I stumbled upon The Happy Life: The Search for Contentment in the Modern World by David Malouf at the local library. It was on a front-piece or thematic shelf and caught my eye.
Drawing on mythology, philosophy, art and literature, Malouf traces our conception of happiness throughout history, distilling centuries of thought into a lucid narrative. He discusses the creation myths of ancient Greece and the philosophical schools of Athens, analyzes Thomas Jefferson’s revolutionary declaration that “the pursuit of happiness” is a right, explores the celebration of sensual delight in Rembrandt and Rubens and offers a perceptive take on a modern society growing larger and more impersonal.
I believe the only book of Malouf’s that I have every read was Ransom but it was a short book on an interesting subject which appealed to me in this season of my reading discontent. So I grabbed it and added it to the pile of mostly children’s books I was lugging home. This weekend I read it.
It was an interesting read; a sort of discursive discussion of happiness and the changing nature of that term. A dose of the ancient western world, some Montaigne, a dash of Thomas Jefferson, some Dostoevsky and musings on our hyper-technological world.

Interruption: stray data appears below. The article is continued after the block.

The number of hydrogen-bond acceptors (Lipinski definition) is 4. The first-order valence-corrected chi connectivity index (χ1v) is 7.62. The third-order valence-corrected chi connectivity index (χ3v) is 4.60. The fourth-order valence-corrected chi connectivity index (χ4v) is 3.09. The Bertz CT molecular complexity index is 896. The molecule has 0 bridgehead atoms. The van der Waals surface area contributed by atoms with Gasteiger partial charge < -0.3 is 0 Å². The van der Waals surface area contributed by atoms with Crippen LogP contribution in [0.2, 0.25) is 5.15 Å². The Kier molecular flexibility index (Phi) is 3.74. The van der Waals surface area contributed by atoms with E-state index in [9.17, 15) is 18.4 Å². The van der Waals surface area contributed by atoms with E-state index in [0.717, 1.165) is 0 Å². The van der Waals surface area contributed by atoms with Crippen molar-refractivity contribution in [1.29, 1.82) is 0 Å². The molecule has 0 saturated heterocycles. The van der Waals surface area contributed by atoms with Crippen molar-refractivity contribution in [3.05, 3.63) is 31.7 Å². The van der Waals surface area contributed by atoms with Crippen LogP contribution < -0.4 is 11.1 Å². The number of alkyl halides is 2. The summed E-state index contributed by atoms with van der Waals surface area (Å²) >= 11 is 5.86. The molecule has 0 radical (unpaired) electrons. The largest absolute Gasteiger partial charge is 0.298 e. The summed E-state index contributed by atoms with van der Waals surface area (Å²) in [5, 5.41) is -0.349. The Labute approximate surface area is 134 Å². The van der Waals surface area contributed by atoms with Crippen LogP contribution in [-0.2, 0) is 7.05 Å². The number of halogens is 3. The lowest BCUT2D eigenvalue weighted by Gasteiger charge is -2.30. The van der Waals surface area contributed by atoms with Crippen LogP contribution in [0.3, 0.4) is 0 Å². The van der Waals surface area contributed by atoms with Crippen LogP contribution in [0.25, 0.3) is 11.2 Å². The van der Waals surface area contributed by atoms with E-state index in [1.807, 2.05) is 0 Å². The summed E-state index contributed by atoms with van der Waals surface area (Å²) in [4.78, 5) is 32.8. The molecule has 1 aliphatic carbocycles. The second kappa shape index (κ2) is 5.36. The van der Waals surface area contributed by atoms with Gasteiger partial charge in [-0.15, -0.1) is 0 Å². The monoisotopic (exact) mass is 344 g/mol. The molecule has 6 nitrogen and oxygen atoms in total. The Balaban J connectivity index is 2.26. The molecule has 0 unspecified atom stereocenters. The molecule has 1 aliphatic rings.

Malouf notes that happiness is surprisingly hard to pin down. Too often we associate happiness with material things – the good life. But why when in the developed world so much of the material life is provided for (at least at a basic level) are we so unhappy.
Malouf explores the perhaps unintentional radicalism of the inclusion of the “pursuit of happiness” in the Declaration of Independence; Montaigne’s idea of knowing how to “belong to yourself” of finding comfort in solitude and self-knowledge; the way technology might be taking us beyond the boundaries of what we can seem to grasp in a natural and ordered way; and the singular and unique nature of happiness.
Malouf seems draw to the stoicism and moderation of the ancient world. Throughout he gives short shift to religion; relegating it to things like guilt and restraint. And he wonders whether the modern world is full of stress and anxiety because it has lost all proportion to our bodies, communities and natural scope of thought.
On the other hand, the most interesting section of the essay explores how according to a Platonic creation myth, the French philosopher Condorcet and a 17th devotional poem man is defined by his movement, by his constant seeking for ever-increasing power and innovation; that our minds or driven to motion rather than rest. This brings much reward but seems to prevent contentment and rest.
Malouf doesn’t offer much in the way of answers. His conclusion, based on Dostoevsky, seems to be that happiness is carved out of small moments and is more basic and contingent that we would like admit.
Those of you of a philosophical and literary bent will enjoy these musings I would think. But they really are just that, musings rather than tight and clean conclusions.